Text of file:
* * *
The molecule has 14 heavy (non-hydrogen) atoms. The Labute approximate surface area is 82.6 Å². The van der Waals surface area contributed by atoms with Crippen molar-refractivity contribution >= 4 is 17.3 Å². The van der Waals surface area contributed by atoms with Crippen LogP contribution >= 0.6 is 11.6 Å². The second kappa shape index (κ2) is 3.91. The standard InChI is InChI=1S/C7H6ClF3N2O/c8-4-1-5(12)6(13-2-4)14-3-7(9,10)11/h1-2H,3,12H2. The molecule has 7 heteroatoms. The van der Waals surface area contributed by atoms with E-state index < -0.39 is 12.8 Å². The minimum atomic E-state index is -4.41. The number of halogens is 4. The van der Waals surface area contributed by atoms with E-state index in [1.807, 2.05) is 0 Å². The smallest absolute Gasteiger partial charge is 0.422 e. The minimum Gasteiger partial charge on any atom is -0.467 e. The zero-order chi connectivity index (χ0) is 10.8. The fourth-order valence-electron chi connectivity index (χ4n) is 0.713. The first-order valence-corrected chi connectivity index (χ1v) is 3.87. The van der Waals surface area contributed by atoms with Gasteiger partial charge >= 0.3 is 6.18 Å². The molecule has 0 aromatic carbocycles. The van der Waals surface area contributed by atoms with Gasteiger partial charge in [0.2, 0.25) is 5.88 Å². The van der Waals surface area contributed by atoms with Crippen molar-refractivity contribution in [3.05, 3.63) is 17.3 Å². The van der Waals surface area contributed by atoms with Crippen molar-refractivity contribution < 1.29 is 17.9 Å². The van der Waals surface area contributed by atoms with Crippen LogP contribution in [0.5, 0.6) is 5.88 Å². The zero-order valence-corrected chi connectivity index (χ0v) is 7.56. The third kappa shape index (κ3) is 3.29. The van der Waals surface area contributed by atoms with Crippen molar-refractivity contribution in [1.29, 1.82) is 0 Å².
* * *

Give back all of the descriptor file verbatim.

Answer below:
The molecule has 14 heavy (non-hydrogen) atoms. The Labute approximate surface area is 82.6 Å². The van der Waals surface area contributed by atoms with Crippen molar-refractivity contribution >= 4 is 17.3 Å². The van der Waals surface area contributed by atoms with Crippen LogP contribution >= 0.6 is 11.6 Å². The second kappa shape index (κ2) is 3.91. The standard InChI is InChI=1S/C7H6ClF3N2O/c8-4-1-5(12)6(13-2-4)14-3-7(9,10)11/h1-2H,3,12H2. The molecule has 7 heteroatoms. The van der Waals surface area contributed by atoms with E-state index < -0.39 is 12.8 Å². The minimum atomic E-state index is -4.41. The number of halogens is 4. The van der Waals surface area contributed by atoms with E-state index in [1.807, 2.05) is 0 Å². The smallest absolute Gasteiger partial charge is 0.422 e. The minimum Gasteiger partial charge on any atom is -0.467 e. The zero-order chi connectivity index (χ0) is 10.8. The fourth-order valence-electron chi connectivity index (χ4n) is 0.713. The first-order valence-corrected chi connectivity index (χ1v) is 3.87. The van der Waals surface area contributed by atoms with Gasteiger partial charge >= 0.3 is 6.18 Å². The molecule has 0 aromatic carbocycles. The van der Waals surface area contributed by atoms with Gasteiger partial charge in [0.2, 0.25) is 5.88 Å². The van der Waals surface area contributed by atoms with Crippen molar-refractivity contribution in [3.05, 3.63) is 17.3 Å². The van der Waals surface area contributed by atoms with Crippen molar-refractivity contribution < 1.29 is 17.9 Å². The van der Waals surface area contributed by atoms with Crippen LogP contribution in [0.5, 0.6) is 5.88 Å². The zero-order valence-corrected chi connectivity index (χ0v) is 7.56. The third kappa shape index (κ3) is 3.29. The van der Waals surface area contributed by atoms with Crippen molar-refractivity contribution in [1.29, 1.82) is 0 Å².